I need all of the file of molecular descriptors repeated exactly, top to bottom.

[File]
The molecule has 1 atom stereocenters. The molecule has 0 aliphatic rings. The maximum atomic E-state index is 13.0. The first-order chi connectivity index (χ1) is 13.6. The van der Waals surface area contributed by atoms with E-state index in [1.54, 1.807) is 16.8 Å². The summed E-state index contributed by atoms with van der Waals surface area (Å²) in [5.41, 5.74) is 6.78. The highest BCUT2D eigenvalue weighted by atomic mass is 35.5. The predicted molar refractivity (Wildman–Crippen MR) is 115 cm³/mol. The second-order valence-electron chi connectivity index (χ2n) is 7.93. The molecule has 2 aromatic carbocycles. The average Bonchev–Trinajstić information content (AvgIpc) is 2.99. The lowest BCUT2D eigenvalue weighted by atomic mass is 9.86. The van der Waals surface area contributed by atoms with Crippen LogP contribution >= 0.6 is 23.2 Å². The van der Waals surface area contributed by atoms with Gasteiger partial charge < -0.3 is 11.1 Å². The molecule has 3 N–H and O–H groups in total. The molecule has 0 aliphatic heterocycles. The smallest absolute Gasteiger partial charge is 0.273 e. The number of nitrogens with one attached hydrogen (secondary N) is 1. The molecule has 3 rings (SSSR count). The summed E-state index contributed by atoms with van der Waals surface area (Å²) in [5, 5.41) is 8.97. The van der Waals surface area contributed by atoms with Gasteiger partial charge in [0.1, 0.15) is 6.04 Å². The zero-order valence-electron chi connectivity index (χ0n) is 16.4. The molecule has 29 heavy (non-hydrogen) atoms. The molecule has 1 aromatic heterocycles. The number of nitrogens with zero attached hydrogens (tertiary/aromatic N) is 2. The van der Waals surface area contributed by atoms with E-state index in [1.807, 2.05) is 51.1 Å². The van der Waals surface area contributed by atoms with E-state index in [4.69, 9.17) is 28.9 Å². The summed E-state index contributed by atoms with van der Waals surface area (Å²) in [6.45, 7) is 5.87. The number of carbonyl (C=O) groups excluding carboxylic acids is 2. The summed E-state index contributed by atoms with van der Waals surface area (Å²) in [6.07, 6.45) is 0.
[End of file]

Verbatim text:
The molecule has 1 atom stereocenters. The molecule has 0 aliphatic rings. The maximum atomic E-state index is 13.0. The first-order chi connectivity index (χ1) is 13.6. The van der Waals surface area contributed by atoms with E-state index in [1.54, 1.807) is 16.8 Å². The summed E-state index contributed by atoms with van der Waals surface area (Å²) in [5.41, 5.74) is 6.78. The highest BCUT2D eigenvalue weighted by atomic mass is 35.5. The predicted molar refractivity (Wildman–Crippen MR) is 115 cm³/mol. The second-order valence-electron chi connectivity index (χ2n) is 7.93. The molecule has 2 aromatic carbocycles. The average Bonchev–Trinajstić information content (AvgIpc) is 2.99. The lowest BCUT2D eigenvalue weighted by atomic mass is 9.86. The van der Waals surface area contributed by atoms with Crippen LogP contribution >= 0.6 is 23.2 Å². The van der Waals surface area contributed by atoms with Gasteiger partial charge < -0.3 is 11.1 Å². The molecule has 3 N–H and O–H groups in total. The molecule has 0 aliphatic heterocycles. The smallest absolute Gasteiger partial charge is 0.273 e. The number of nitrogens with one attached hydrogen (secondary N) is 1. The molecule has 3 rings (SSSR count). The summed E-state index contributed by atoms with van der Waals surface area (Å²) in [5, 5.41) is 8.97. The van der Waals surface area contributed by atoms with Gasteiger partial charge in [0.1, 0.15) is 6.04 Å². The zero-order valence-electron chi connectivity index (χ0n) is 16.4. The molecule has 29 heavy (non-hydrogen) atoms. The molecule has 1 aromatic heterocycles. The number of nitrogens with zero attached hydrogens (tertiary/aromatic N) is 2. The van der Waals surface area contributed by atoms with E-state index in [1.807, 2.05) is 51.1 Å². The van der Waals surface area contributed by atoms with E-state index in [4.69, 9.17) is 28.9 Å². The summed E-state index contributed by atoms with van der Waals surface area (Å²) in [6.45, 7) is 5.87. The number of carbonyl (C=O) groups excluding carboxylic acids is 2. The summed E-state index contributed by atoms with van der Waals surface area (Å²) in [6.07, 6.45) is 0.